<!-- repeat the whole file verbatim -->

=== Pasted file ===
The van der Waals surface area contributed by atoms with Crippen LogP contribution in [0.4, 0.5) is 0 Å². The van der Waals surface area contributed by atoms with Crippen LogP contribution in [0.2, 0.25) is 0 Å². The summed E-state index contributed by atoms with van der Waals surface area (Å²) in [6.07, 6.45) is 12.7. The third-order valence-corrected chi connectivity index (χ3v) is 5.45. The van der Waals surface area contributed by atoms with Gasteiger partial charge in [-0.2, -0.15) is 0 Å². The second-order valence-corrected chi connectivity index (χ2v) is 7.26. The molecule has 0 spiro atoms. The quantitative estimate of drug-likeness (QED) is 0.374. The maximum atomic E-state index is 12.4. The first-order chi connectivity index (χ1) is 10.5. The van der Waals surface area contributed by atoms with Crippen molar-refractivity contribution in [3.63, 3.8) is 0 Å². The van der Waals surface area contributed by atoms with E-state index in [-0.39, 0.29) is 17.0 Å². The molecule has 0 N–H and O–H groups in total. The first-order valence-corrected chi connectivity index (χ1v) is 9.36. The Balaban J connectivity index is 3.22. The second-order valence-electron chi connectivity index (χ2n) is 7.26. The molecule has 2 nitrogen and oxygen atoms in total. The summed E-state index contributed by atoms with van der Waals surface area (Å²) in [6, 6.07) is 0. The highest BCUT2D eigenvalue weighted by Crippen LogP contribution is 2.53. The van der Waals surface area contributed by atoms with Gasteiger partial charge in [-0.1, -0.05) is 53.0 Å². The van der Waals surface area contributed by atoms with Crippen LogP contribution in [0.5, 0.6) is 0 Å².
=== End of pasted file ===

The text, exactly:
The van der Waals surface area contributed by atoms with Crippen LogP contribution in [0.4, 0.5) is 0 Å². The van der Waals surface area contributed by atoms with Crippen LogP contribution in [0.2, 0.25) is 0 Å². The summed E-state index contributed by atoms with van der Waals surface area (Å²) in [6.07, 6.45) is 12.7. The third-order valence-corrected chi connectivity index (χ3v) is 5.45. The van der Waals surface area contributed by atoms with Gasteiger partial charge in [-0.2, -0.15) is 0 Å². The second-order valence-corrected chi connectivity index (χ2v) is 7.26. The molecule has 0 spiro atoms. The quantitative estimate of drug-likeness (QED) is 0.374. The maximum atomic E-state index is 12.4. The first-order chi connectivity index (χ1) is 10.5. The van der Waals surface area contributed by atoms with Crippen molar-refractivity contribution in [3.63, 3.8) is 0 Å². The van der Waals surface area contributed by atoms with E-state index in [-0.39, 0.29) is 17.0 Å². The molecule has 0 N–H and O–H groups in total. The first-order valence-corrected chi connectivity index (χ1v) is 9.36. The Balaban J connectivity index is 3.22. The second-order valence-electron chi connectivity index (χ2n) is 7.26. The molecule has 2 nitrogen and oxygen atoms in total. The summed E-state index contributed by atoms with van der Waals surface area (Å²) in [6, 6.07) is 0. The highest BCUT2D eigenvalue weighted by Crippen LogP contribution is 2.53. The van der Waals surface area contributed by atoms with Gasteiger partial charge in [-0.1, -0.05) is 53.0 Å². The van der Waals surface area contributed by atoms with Crippen LogP contribution in [0.5, 0.6) is 0 Å².